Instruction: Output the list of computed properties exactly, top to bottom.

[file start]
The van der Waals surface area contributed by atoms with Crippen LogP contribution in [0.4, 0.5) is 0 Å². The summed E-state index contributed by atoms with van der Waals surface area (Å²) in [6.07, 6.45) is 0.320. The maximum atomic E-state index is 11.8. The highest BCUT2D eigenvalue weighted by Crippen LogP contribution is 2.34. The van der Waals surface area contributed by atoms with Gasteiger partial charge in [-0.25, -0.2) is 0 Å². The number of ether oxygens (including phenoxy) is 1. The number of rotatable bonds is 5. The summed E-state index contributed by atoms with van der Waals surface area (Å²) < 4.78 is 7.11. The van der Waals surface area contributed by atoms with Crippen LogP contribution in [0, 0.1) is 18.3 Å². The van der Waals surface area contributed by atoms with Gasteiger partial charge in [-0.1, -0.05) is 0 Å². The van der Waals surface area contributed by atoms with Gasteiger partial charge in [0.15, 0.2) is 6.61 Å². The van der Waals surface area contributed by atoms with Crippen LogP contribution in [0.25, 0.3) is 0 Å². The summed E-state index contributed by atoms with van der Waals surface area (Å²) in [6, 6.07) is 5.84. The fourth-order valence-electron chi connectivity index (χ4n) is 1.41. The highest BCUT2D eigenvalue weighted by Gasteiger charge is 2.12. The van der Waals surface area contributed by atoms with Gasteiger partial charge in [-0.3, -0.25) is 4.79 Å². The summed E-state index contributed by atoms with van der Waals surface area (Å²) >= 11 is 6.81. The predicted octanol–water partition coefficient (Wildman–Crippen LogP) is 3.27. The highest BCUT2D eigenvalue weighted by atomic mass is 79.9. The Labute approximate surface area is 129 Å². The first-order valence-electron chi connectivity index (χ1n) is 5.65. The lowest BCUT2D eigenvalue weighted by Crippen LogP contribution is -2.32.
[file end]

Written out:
The van der Waals surface area contributed by atoms with Crippen LogP contribution in [0.4, 0.5) is 0 Å². The summed E-state index contributed by atoms with van der Waals surface area (Å²) in [6.07, 6.45) is 0.320. The maximum atomic E-state index is 11.8. The highest BCUT2D eigenvalue weighted by Crippen LogP contribution is 2.34. The van der Waals surface area contributed by atoms with Gasteiger partial charge in [-0.25, -0.2) is 0 Å². The number of ether oxygens (including phenoxy) is 1. The number of rotatable bonds is 5. The summed E-state index contributed by atoms with van der Waals surface area (Å²) < 4.78 is 7.11. The van der Waals surface area contributed by atoms with Crippen LogP contribution in [0, 0.1) is 18.3 Å². The van der Waals surface area contributed by atoms with Gasteiger partial charge in [-0.1, -0.05) is 0 Å². The van der Waals surface area contributed by atoms with Gasteiger partial charge in [0.15, 0.2) is 6.61 Å². The van der Waals surface area contributed by atoms with Crippen LogP contribution in [0.25, 0.3) is 0 Å². The summed E-state index contributed by atoms with van der Waals surface area (Å²) in [6, 6.07) is 5.84. The fourth-order valence-electron chi connectivity index (χ4n) is 1.41. The highest BCUT2D eigenvalue weighted by Gasteiger charge is 2.12. The van der Waals surface area contributed by atoms with Gasteiger partial charge in [-0.3, -0.25) is 4.79 Å². The summed E-state index contributed by atoms with van der Waals surface area (Å²) >= 11 is 6.81. The predicted octanol–water partition coefficient (Wildman–Crippen LogP) is 3.27. The highest BCUT2D eigenvalue weighted by atomic mass is 79.9. The Labute approximate surface area is 129 Å². The first-order valence-electron chi connectivity index (χ1n) is 5.65. The lowest BCUT2D eigenvalue weighted by Crippen LogP contribution is -2.32.